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Occupational Choice, incentives and wealth distribution

  • CITANNA, Alessandro
  • CHAKRABORTY, Archishman

    (Baruch College, CUNY, New York)

We consider a model of endogenous occupational choice in economies with a continuum of individuals who differ in their endowments. Individuals have a choice of remaining self-employed or engaging in productive matches with another individual, i.e., forming firms. Matches are subject to a moral hazard problem with limited liability constraints. We suppose that the division of the gains from such matches is endogenous and determined by competitive market forces. We characterize the equilibrium matching patterns as a function of the nature (symmetry) of the underlying incentive problem within a firm. We give necessary and sufficient conditions for "segregation" (wealth-homogeneous firms) to occur in equilibrium. We show that the equilibrium distributions of occupations, utilities and surplus typically depend on the distribution of wealth in the economy, possibly in nonmonotonic ways. We study the "trickle down" effects of taxation. We show how financial markets imperfections or matching restrictions may restore segregation.

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Paper provided by HEC Paris in its series Les Cahiers de Recherche with number 720.

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Length: 52 pages
Date of creation: 01 Jan 2001
Date of revision:
Handle: RePEc:ebg:heccah:0720
Contact details of provider: Postal: HEC Paris, 78351 Jouy-en-Josas cedex, France
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  1. Patrick Legros & Andrew Newman, 1996. "Wealth effects, distribution, and the theory of organization," ULB Institutional Repository 2013/7036, ULB -- Universite Libre de Bruxelles.
  2. Patrick Legros & Andrew Newman, 2002. "Monotone matching in perfect and imperfect worlds," ULB Institutional Repository 2013/7032, ULB -- Universite Libre de Bruxelles.
  3. Harold L. Cole & Edward C. Prescott, 1996. "Valuation equilibria with clubs," Staff Report 174, Federal Reserve Bank of Minneapolis.
  4. Helpman, Elhanan & Laffont, Jean-Jacques, 1975. "On moral hazard in general equilibrium theory," Journal of Economic Theory, Elsevier, vol. 10(1), pages 8-23, February.
  5. Edward Simpson Prescott & Robert M. Townsend, 2006. "Firms as Clubs in Walrasian Markets with Private Information," Journal of Political Economy, University of Chicago Press, vol. 114(4), pages 644-671, August.
  6. Banerjee, Abhijit V & Newman, Andrew F, 1993. "Occupational Choice and the Process of Development," Journal of Political Economy, University of Chicago Press, vol. 101(2), pages 274-98, April.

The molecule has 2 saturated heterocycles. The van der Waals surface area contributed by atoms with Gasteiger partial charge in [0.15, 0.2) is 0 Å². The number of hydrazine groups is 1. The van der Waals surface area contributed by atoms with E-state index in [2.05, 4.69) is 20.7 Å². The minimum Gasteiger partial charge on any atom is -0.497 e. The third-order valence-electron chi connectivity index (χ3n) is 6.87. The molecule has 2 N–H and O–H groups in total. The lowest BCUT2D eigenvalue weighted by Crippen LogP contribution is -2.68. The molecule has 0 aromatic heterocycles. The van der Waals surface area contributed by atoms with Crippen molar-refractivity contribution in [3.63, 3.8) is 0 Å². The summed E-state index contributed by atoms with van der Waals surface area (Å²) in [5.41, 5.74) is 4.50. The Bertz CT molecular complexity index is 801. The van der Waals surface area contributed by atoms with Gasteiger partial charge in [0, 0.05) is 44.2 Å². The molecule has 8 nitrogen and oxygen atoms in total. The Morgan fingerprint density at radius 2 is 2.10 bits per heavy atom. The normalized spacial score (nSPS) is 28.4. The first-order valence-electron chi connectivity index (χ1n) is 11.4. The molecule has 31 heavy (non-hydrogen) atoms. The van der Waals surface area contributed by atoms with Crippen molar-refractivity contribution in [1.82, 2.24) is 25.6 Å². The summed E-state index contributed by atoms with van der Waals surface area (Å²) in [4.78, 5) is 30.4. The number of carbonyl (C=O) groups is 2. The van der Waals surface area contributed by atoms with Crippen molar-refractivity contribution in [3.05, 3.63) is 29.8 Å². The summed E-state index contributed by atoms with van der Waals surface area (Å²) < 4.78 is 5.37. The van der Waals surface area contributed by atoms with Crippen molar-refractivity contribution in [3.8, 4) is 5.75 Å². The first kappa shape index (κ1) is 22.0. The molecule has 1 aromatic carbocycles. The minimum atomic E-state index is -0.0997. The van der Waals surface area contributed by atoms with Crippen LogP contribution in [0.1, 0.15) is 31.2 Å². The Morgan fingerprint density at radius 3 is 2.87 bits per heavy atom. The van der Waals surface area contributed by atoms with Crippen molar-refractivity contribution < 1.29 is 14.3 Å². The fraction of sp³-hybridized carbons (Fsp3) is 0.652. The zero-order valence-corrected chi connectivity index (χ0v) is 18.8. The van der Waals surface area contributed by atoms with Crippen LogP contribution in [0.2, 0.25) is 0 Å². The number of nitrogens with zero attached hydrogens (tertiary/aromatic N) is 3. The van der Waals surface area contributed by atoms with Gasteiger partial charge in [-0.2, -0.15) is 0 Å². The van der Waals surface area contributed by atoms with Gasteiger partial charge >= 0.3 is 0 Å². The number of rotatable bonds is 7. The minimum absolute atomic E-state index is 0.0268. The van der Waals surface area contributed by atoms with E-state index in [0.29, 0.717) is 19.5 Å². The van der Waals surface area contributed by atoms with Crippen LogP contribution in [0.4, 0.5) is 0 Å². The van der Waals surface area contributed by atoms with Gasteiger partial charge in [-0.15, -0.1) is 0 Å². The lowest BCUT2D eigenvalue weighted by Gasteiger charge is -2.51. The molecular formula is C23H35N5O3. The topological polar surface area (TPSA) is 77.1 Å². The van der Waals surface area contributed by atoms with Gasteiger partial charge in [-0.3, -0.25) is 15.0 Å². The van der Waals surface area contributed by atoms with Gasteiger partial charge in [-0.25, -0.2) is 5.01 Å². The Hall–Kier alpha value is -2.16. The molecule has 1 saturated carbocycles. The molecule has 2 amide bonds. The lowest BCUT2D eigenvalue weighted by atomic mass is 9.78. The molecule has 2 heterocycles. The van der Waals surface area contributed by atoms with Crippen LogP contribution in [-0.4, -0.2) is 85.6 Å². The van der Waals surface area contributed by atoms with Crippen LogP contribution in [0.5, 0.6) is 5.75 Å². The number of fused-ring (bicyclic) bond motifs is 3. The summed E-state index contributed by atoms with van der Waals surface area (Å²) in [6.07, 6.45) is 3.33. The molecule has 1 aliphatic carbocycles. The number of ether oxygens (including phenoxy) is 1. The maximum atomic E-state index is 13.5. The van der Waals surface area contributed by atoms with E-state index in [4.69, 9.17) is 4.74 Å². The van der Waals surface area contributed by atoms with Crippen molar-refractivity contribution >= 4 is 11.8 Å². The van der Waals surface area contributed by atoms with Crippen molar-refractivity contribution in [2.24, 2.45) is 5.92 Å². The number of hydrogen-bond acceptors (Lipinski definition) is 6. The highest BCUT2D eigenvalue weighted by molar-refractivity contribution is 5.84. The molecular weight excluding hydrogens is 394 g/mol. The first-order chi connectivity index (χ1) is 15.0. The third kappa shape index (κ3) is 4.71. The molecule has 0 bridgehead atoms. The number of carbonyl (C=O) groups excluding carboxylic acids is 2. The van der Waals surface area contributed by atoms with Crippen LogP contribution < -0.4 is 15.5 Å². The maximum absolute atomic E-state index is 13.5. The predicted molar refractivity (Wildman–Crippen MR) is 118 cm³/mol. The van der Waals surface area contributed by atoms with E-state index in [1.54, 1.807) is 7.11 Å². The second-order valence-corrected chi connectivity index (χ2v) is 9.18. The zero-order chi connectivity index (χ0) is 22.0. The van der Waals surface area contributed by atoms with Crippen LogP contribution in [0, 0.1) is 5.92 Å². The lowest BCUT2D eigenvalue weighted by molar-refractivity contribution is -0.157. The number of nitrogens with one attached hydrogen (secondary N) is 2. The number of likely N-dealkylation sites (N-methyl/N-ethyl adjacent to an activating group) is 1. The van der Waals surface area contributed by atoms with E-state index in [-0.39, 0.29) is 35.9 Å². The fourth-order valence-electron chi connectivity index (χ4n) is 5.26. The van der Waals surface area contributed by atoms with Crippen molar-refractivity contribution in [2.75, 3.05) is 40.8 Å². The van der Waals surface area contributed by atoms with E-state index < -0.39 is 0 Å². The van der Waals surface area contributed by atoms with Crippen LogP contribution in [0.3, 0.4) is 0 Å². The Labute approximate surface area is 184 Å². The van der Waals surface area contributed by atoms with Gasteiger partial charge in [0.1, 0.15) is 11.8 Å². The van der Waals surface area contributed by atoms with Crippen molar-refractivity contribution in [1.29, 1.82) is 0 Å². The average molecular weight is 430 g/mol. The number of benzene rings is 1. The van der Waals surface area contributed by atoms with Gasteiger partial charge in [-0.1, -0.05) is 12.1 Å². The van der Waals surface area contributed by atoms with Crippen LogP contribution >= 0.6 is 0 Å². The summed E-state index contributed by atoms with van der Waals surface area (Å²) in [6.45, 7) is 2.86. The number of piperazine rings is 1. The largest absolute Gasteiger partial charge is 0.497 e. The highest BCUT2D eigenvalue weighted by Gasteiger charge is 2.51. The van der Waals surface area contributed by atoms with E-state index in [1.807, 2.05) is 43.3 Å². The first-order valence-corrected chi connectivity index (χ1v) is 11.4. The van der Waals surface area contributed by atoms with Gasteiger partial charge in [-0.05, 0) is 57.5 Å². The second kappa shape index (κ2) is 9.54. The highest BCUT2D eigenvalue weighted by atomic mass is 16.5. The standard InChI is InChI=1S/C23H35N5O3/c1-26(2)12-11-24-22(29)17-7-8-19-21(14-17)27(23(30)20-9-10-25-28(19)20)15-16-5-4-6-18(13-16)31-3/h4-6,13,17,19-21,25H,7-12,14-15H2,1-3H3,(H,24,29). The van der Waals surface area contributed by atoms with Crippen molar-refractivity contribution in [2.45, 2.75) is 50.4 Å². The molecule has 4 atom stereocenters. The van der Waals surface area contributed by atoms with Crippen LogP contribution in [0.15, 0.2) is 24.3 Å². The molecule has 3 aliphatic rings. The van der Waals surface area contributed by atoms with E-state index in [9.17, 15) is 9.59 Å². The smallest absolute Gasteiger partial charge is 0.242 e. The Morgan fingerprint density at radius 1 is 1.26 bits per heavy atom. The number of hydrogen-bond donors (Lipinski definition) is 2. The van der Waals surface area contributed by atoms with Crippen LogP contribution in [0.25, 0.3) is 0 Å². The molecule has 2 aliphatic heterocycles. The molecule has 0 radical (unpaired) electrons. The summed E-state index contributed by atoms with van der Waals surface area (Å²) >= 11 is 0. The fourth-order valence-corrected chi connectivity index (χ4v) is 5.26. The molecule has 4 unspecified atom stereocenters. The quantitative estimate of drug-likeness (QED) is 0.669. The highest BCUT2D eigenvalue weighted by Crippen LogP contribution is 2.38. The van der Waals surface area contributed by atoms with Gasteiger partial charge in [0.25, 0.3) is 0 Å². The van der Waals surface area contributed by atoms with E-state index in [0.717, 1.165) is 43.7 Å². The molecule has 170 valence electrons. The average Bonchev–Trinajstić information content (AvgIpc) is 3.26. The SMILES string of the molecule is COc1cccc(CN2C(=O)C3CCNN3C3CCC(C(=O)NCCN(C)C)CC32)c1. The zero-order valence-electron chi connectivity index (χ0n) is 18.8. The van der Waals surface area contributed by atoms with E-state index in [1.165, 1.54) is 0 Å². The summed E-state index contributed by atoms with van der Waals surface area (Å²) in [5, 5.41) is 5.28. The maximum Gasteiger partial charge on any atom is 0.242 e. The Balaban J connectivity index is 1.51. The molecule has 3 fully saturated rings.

7. Milgrom, P. & Shannon, C., 1991. "Monotone Comparative Statics," Papers 11, Stanford - Institute for Thoretical Economics.
  8. Richard E. Kihlstrom & Jean-Jacques Laffont, . "A Competitive Entrepreneurial Model of a Stock Market," Rodney L. White Center for Financial Research Working Papers 2-80, Wharton School Rodney L. White Center for Financial Research.
  9. Gary S. Becker, 1974. "A Theory of Marriage: Part II," NBER Chapters, in: Marriage, Family, Human Capital, and Fertility, pages 11-26 National Bureau of Economic Research, Inc.
  10. Kaneko, Mamoru & Wooders, Myrna Holtz, 1986. "The core of a game with a continuum of players and finite coalitions: The model and some results," Mathematical Social Sciences, Elsevier, vol. 12(2), pages 105-137, October.
  11. Kremer, M & Maskin, E, 1996. "Wage Inequality and Segregation by Skill," Working papers 96-23, Massachusetts Institute of Technology (MIT), Department of Economics.
  12. Rogerson, William P, 1985. "The First-Order Approach to Principal-Agent Problems," Econometrica, Econometric Society, vol. 53(6), pages 1357-67, November.
  13. Becker, Gary S, 1973. "A Theory of Marriage: Part I," Journal of Political Economy, University of Chicago Press, vol. 81(4), pages 813-46, July-Aug..
  14. Bryan Ellickson & Birgit Grodal & Suzanne Scotchmer & William R. Zame, 1999. "Clubs and the Market," Discussion Papers 99-04, University of Copenhagen. Department of Economics.
    • Bryan Ellickson & Birgit Grodal & Suzanne Scotchmer & William R. Zame, 1999. "Clubs and the Market," Econometrica, Econometric Society, vol. 67(5), pages 1185-1218, September.
  15. Michael Kremer & Eric Maskin, 1996. "Wage Inequality and Segregation," Harvard Institute of Economic Research Working Papers 1777, Harvard - Institute of Economic Research.
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